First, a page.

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airbesar

Only overheats at startup idle

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airbesar

Sorry if this has been covered - I searched and couldn't find a discussion on this particular issue.

2000 wakesetter.  While idling after startup, the engine overheats to 200 on the gauge.  If I then run the boat at 20 or faster, the temp returns to normal.  The odd thing is that the engine never overheats again on the outing, even if it's idling for 15 minutes.

Yesterday, I tried putting the boat in neutral upon startup and running it at a higher than idle rpm while at the dock.  The gauge temp was going up, hadn't reached 160, but the engine was clearly overheating.  Had that smell.  When I put the throttle at idle, the engine stopped, wouldn't restart.  Waited 10 minutes, restarted engine, had our outing with no overheating.

Looking for suggestions.  Thanks.

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teamerickson

@Fman Had similar issues on a 2015. Maybe he has some thoughts.

Impeller not priming?

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Chaabo

Try a new impeller!

Sounds like yours needs some initial higher rpms to prime the cooling system.

I had that with a globe blue impeller (brand new) that always needed me to revv the engine on first start-up. Went back to the std black neoprene/rubber one and all was good again.

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formulaben

For sure get a new impeller.  While you're down there remove the hose for the transmission oil cooler inlet and make sure it is clear too.

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Fman
10 hours ago, airbesar said:

Sorry if this has been covered - I searched and couldn't find a discussion on this particular issue.

2000 wakesetter.  While idling after startup, the engine overheats to 200 on the gauge.  If I then run the boat at 20 or faster, the temp returns to normal.  The odd thing is that the engine never overheats again on the outing, even if it's idling for 15 minutes.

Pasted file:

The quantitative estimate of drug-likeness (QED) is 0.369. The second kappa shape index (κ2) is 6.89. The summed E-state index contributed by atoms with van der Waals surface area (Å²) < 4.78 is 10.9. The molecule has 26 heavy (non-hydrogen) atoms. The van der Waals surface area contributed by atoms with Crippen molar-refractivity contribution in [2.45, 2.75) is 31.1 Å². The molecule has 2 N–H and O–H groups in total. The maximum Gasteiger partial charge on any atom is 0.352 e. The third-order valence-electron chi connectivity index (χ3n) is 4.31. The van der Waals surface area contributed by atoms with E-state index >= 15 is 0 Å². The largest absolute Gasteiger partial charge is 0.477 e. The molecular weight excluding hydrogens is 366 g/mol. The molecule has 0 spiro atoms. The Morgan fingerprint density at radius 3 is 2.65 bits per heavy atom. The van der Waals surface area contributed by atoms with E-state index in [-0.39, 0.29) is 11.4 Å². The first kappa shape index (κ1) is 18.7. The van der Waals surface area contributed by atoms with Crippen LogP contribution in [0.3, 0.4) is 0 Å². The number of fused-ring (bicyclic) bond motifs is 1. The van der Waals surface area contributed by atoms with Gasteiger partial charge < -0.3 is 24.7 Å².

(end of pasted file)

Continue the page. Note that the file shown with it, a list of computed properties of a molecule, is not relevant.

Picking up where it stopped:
Yesterday, I tried putting the boat in neutral upon startup and running it at a higher than idle rpm while at the dock.  The gauge temp was going up, hadn't reached 160, but the engine was clearly overheating.  Had that smell.  When I put the throttle at idle, the engine stopped, wouldn't restart.  Waited 10 minutes, restarted engine, had our outing with no overheating.

Looking for suggestions.  Thanks.

I had similar symptoms on my 409.  What engine is in your boat? Guessing you have a 350 which is not a reverse cooling engine like the 409.  If it's a 409 I have something you could try.

If it is a 350 the only other suggestion I would try is replacing the thermostat, could be sticking and old.  They are cheap and easy to install.

 

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airbesar

Thanks for the ideas.

For Fman: it's a 350.  A new thermostat sounds like a good idea, along with an impeller.

Seems like the starting point for most overheating problems is the impeller.  It's just odd to me that there isn't a problem after going faster, even if idling later.  The impeller isn't brand new so that could be a problem but since nothing was changed on the boat from last year to this, it's not a case of a weird new impeller causing a problem.

In 18 years with this boat, I've never had this problem so something is going on to create it now.  The possibility of needing to prime maybe is because the impeller is damaged, or perhaps sticking when idling at startup.  Interesting though, that when I reved up at the dock, the overheating occurred anyway.  So maybe the extra water pressure when moving forward at speed, kicks a sticking impeller into action.  Or it's back to the thermostat possibility.

Anyway, I think starting with the thermostat and impeller is the way to go.

Thanks for the ideas and would welcome any other thoughts.

 

 

 

 

Edited by airbesar
typos

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BlindSquirrel